and (SML) "unit -> _"

In Isabelle, a typ‹string› is just a type synonym for typ‹char list›.
When translating a typ‹string› to Haskell, Isabelle does not use Haskell's ‹String› or 
‹[Prelude.Char]›. Instead, Isabelle serializes its own
  ‹data Char = Char Bool Bool Bool Bool Bool Bool Bool Bool›.
The resulting code will look just ugly.

To use the native strings of Haskell, we use the Isabelle type typ‹String.literal›.
This gets translated to a Haskell ‹String›.

A string literal in Isabelle is created with termSTR ''foo'' :: String.literal›.

  We define IO functions in Isabelle without implementation.
  For a proof in Isabelle, we will only describe their externally observable properties.
  For code generation, we map those functions to the corresponding function of the target language.

  Our assumption is that our description in Isabelle corresponds to the real behavior of those
  functions in the respective target language.

  We use axiomatization instead of consts to axiomatically define that those functions exist,
  but there is no implementation of them. This makes sure that we have to explicitly write down all
  our assumptions about their behavior. Currently, no assumptions (apart from their type) can be
  made about those functions.
  println :: "String.literal  unit io" and
  getLine :: "String.literal io"

text ‹A Haskell module named ‹StdIO› which just implements ‹println› and ‹getLine›.›
code_printing code_module StdIO  (Haskell) ‹
module StdIO (println, getLine) where
import qualified Prelude (putStrLn, getLine)
println = Prelude.putStrLn
getLine = Prelude.getLine
›                              and (SML) ‹
(* Newline behavior in SML is odd.*)
fun println s () = TextIO.print (s ^ "\n");
fun getLine () = case (TextIO.inputLine TextIO.stdIn) of
                  SOME s => String.substring (s, 0, String.size s - 1)
                | NONE => raise Fail "getLine";

code_reserved Haskell StdIO println getLine
code_reserved SML println print getLine TextIO

  When the code generator sees the functions const‹println› or const‹getLine›, we tell it to use
  our language-specific implementation.
code_printing constant println  (Haskell) "StdIO.println"
                              and (SML) "println"
            | constant getLine  (Haskell) "StdIO.getLine"
                              and (SML) "getLine"

text‹Monad syntax and const‹println› examples.›
lemma "bind (println (STR ''foo''))
            (λ_.  println (STR ''bar'')) =
       println (STR ''foo'')  (λ_. println (STR ''bar''))"
  by simp 
lemma "do { _  println (STR ''foo'');
            println (STR ''bar'')} =
      println (STR ''foo'')  (println (STR ''bar''))"
  by simp

subsection‹Modelling Running an typ io› Function›
  Apply some function termiofun ::  io› to a specific world and return the new world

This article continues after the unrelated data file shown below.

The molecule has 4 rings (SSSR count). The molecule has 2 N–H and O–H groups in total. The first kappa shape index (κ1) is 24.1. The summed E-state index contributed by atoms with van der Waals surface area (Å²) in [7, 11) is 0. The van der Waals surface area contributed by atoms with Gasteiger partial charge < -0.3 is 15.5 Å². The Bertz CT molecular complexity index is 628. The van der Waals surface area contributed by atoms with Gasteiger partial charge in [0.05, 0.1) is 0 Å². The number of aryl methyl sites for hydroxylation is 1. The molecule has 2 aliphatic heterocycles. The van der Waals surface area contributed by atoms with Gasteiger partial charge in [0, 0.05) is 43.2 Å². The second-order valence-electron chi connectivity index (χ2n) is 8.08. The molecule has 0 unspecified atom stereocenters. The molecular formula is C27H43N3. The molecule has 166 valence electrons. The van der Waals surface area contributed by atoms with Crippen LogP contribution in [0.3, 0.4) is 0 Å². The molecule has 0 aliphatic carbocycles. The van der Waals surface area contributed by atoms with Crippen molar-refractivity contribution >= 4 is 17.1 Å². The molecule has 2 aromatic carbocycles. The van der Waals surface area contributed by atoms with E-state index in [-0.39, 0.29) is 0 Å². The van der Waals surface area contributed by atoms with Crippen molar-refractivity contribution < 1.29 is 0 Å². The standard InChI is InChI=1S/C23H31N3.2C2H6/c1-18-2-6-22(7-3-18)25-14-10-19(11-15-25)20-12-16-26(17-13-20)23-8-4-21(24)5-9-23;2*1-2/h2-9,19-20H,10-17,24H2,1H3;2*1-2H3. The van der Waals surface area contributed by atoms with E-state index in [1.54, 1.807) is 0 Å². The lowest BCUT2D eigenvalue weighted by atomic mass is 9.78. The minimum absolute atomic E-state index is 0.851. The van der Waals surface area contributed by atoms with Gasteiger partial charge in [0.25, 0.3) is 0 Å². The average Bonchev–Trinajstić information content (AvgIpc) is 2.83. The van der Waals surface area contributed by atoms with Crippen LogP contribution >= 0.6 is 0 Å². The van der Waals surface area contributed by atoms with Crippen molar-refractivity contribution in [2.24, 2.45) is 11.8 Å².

(discarding the result of termiofun).
definition exec :: " io  🌐  🌐" where
  "exec iofun world = snd (Rep_io iofun world)"

text‹Similar, but only get the result.›
definition eval :: " io  🌐  " where
  "eval iofun world = fst (Rep_io iofun world)"

  Essentially, const‹exec› and const‹eval› extract the payload typ and typ🌐
  when executing an typ io›.
lemma "Abs_io (λworld. (eval iofun world, exec iofun world)) = iofun"
  by(simp add: exec_def eval_def Rep_io_inverse)

lemma exec_Abs_io: "exec (Abs_io f) world = snd (f world)"
  by(simp add: exec_def Abs_io_inverse)

lemma exec_then:
    "exec (io1  io2) world = exec io2 (exec io1 world)"
  and eval_then:
    "eval (io1  io2) world = eval io2 (exec io1 world)"
  by (simp_all add: exec_def eval_def bind_def Abs_io_inverse split_beta)

lemma exec_bind:
    "exec (io1  io2) world = exec (io2 (eval io1 world)) (exec io1 world)"
  and eval_bind:
    "eval (io1  io2) world = eval (io2 (eval io1 world)) (exec io1 world)"
  by(simp_all add: exec_def eval_def bind_def Abs_io_inverse split_beta)

lemma exec_return:
    "exec (IO.return a) world = world"
    "eval (IO.return a) world = a"
  by (simp_all add: exec_def eval_def Abs_io_inverse return_def)


Theory HelloWorld

theory HelloWorld
  imports IO

section‹Hello, World!›

  The idea of a termmain :: unit io› function is that, upon start of your program, you will be
  handed a value of type typ🌐. You can pass this world through your code and modify it.
  Be careful with the typ🌐, it's the only one we have.

text‹The main function, defined in Isabelle. It should have the right type in Haskell.›
definition main :: "unit io" where
  "main  do {
               _  println (STR ''Hello World! What is your name?'');
               name  getLine;
               println (STR ''Hello, '' + name + STR ''!'')

section‹Generating Code›

text‹Checking that the generated code compiles.›
export_code main checking Haskell? SML